As part of Sands 40th anniversary this year, we will share 40 stories by 40 parents, family members and friends affected by the death of a baby. Starting during Sands Awareness Month and our #FindingTheWords campaign, we aim to show the sheer number of people who are affected by the tragedy of a baby’s death, help other bereaved parents to understand they are not alone and raise awareness of the issues surrounding stillbirth and neonatal death. Visit our 40 stories for #Sands40 to view other blogs in the series.
On the morning of the 29th March 2015 our son Jason was born.
He was our first child and just perfect. Jason was a tiny baby at only 3lbs 6ozs but looked just like his Daddy. Jason also had Down’s Syndrome.
I had a “textbook” pregnancy throughout and remained blissfully unaware that after 12 weeks gestation babies could die during or after childbirth.
I was 35 weeks gestation and I had a sickness bug which I assumed was from work. The day after I felt fine however in the evening started getting what I can only describe as constipation pains and decided to get an early night.
Jason was still wriggling away so I wasn’t concerned. I did not know I was in labour until it was too late.
I laboured very quickly and by the time we decided to ring the hospital the following morning, Jason was already coming.
I remember sitting on the toilet as I was feeling sick and my husband rang for some advice. It was then that I could see Jason’s legs hanging. We had no signs of him being breech so wasn’t prepared for a breech birth at all.
The paramedics on the phone talked us through everything and within minutes an ambulance had arrived too. I hadn’t really thought about a home birth. Being my first pregnancy, I just assumed we’d have time to get to the hospital in time.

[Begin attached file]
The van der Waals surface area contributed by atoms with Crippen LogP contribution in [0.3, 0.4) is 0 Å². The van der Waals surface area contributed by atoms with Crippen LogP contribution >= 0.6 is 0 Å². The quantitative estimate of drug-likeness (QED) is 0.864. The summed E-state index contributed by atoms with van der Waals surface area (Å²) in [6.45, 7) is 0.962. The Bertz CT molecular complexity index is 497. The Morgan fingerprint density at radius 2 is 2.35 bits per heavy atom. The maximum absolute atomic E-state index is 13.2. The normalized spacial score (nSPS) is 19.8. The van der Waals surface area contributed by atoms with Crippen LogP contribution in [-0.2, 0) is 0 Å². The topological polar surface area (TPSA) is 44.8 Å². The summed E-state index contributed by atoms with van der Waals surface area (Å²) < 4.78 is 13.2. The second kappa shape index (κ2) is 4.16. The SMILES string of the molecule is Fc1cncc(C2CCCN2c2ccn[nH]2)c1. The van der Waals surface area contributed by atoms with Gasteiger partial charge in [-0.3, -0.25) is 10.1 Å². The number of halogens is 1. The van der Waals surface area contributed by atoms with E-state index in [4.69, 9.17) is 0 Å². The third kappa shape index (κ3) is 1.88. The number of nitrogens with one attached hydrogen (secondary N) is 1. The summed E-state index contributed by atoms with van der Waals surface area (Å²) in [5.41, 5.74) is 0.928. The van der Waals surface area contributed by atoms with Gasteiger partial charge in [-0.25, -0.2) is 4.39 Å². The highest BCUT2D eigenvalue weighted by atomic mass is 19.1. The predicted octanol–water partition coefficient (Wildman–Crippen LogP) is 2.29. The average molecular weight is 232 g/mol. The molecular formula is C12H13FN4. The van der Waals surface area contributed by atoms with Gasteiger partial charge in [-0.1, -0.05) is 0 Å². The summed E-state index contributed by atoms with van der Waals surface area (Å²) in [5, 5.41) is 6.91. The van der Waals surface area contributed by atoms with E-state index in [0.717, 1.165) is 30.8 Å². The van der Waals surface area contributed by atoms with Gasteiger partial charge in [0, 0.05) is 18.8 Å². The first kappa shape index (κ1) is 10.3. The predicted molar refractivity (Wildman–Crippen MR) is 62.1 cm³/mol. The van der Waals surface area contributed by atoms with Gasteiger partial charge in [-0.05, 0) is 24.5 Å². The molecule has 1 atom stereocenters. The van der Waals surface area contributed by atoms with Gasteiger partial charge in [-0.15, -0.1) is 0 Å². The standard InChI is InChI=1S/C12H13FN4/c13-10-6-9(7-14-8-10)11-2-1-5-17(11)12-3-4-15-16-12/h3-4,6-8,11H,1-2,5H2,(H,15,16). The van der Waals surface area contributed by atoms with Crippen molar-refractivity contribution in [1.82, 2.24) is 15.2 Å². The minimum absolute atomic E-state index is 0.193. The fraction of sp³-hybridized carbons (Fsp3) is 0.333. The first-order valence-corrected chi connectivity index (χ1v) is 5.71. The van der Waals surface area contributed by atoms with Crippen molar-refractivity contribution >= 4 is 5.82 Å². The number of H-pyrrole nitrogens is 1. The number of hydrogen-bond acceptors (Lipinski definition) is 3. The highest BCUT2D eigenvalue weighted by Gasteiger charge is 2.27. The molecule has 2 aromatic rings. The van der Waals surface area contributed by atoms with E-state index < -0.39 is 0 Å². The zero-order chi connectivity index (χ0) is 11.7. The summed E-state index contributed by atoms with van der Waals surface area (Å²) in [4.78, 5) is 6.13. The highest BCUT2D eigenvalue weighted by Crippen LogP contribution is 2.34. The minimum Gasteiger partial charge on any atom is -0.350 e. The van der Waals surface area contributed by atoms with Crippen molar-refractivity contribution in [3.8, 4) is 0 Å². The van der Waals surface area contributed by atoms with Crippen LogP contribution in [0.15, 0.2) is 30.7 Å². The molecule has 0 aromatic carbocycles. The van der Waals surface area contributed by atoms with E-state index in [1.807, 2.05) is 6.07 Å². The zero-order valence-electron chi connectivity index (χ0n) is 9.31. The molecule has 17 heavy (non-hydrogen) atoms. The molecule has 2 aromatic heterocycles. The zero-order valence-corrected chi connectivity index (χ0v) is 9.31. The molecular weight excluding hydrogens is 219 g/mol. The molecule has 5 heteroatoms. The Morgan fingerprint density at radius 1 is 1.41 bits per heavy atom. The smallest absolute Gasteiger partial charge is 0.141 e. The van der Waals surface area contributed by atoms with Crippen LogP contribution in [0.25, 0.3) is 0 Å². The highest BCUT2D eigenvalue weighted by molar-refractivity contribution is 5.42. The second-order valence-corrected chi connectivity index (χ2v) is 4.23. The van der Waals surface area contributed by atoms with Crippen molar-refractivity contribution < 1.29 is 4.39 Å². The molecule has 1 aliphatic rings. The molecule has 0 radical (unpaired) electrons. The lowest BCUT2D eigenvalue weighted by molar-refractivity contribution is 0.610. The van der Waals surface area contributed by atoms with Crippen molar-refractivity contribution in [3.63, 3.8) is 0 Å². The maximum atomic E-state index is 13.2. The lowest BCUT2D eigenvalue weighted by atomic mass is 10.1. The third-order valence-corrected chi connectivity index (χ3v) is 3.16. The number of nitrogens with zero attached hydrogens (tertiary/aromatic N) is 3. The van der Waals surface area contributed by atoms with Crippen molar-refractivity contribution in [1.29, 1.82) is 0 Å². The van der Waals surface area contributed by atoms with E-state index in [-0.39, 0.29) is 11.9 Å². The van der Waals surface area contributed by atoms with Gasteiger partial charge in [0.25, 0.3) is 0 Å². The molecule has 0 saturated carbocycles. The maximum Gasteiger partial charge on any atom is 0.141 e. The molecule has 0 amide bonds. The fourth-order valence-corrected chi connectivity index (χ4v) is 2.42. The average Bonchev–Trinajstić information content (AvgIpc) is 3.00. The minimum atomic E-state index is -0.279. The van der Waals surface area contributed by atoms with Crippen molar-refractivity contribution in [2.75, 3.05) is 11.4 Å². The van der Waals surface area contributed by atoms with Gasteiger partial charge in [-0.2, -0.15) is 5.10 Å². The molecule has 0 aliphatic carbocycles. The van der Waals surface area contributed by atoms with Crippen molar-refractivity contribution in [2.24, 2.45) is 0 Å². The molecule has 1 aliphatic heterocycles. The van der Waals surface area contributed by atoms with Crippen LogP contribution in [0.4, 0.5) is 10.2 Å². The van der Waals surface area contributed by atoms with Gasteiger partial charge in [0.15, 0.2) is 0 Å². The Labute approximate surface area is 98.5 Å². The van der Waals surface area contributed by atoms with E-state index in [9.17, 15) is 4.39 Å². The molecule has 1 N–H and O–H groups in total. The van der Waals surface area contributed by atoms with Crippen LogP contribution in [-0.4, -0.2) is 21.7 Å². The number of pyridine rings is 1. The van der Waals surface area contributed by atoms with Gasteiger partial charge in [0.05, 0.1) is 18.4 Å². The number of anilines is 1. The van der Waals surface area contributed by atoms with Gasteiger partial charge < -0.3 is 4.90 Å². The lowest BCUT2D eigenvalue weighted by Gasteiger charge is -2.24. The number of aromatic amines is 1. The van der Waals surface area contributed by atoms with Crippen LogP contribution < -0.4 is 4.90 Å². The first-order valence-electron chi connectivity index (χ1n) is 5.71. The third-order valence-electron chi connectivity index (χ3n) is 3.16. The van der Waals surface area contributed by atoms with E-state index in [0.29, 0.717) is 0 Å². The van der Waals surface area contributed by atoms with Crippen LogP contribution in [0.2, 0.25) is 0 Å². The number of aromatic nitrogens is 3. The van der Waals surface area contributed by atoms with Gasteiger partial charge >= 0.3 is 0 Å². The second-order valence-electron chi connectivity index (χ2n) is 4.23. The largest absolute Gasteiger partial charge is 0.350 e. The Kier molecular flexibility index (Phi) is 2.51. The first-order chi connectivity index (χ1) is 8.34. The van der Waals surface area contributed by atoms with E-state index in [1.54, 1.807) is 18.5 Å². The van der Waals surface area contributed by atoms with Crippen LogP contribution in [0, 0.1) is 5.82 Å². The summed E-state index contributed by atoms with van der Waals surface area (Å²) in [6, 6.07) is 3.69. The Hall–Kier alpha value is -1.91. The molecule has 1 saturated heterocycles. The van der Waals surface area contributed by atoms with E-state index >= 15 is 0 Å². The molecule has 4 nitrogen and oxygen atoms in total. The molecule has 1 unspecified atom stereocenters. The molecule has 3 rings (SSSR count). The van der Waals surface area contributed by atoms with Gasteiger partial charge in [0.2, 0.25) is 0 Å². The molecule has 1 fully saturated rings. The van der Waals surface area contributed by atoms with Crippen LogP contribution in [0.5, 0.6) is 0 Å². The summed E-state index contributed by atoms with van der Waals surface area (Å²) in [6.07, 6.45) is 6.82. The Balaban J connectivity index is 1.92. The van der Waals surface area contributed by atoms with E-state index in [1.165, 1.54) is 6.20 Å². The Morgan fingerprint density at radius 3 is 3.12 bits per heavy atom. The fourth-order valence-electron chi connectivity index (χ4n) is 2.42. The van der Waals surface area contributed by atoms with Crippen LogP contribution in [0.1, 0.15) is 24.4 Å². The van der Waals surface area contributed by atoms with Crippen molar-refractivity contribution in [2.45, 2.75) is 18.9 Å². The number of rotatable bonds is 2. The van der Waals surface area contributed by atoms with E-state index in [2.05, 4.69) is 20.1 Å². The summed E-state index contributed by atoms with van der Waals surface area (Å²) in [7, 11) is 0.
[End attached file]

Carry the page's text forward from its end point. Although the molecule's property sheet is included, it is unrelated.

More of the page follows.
After a very traumatic process of not being able to deliver Jason’s head and the paramedics also being unsuccessful (they were absolutely amazing though!), it meant Jason was starved of oxygen for quite some time.
I am told it is difficult to deliver a small baby naturally in a hospital setting but delivering a small baby who is breech and at home is much harder, however even now this doesn’t bring me much comfort.
Eventually Jason was born and he was alive. However, he was rushed off before I got a chance to see him.
My husband held him briefly while helping to deliver him and felt those first few breaths.
Jason lived for 37 minutes before he died. Due to health issues Jason’s heart struggled to cope with the lack of oxygen during labour which caused his death.
My husband and I dealt with Jason’s death very differently.
I looked for support through Instagram from other parents who had lost their baby. I found it comforting to talk to other bereaved parents and included Jason as much as I could in conversations.
My husband wasn’t able to talk about it. Three years on and he still cannot say Jason’s name.
It was through receiving leaflets from our bereavement midwife that we learnt of Sands and we decided to help them by asking for donations to them when Jason was born.
I found that through Sands I was able to reach out to others in a similar situation to us.
Jason will always be my first child and loved so much. I miss him always.
15 babies die before, during or shortly after birth every day in the UK. We want to reduce this number, but we need your help. Support Sands now to help ensure a bereaved parent doesn't have to cope alone. Thank you.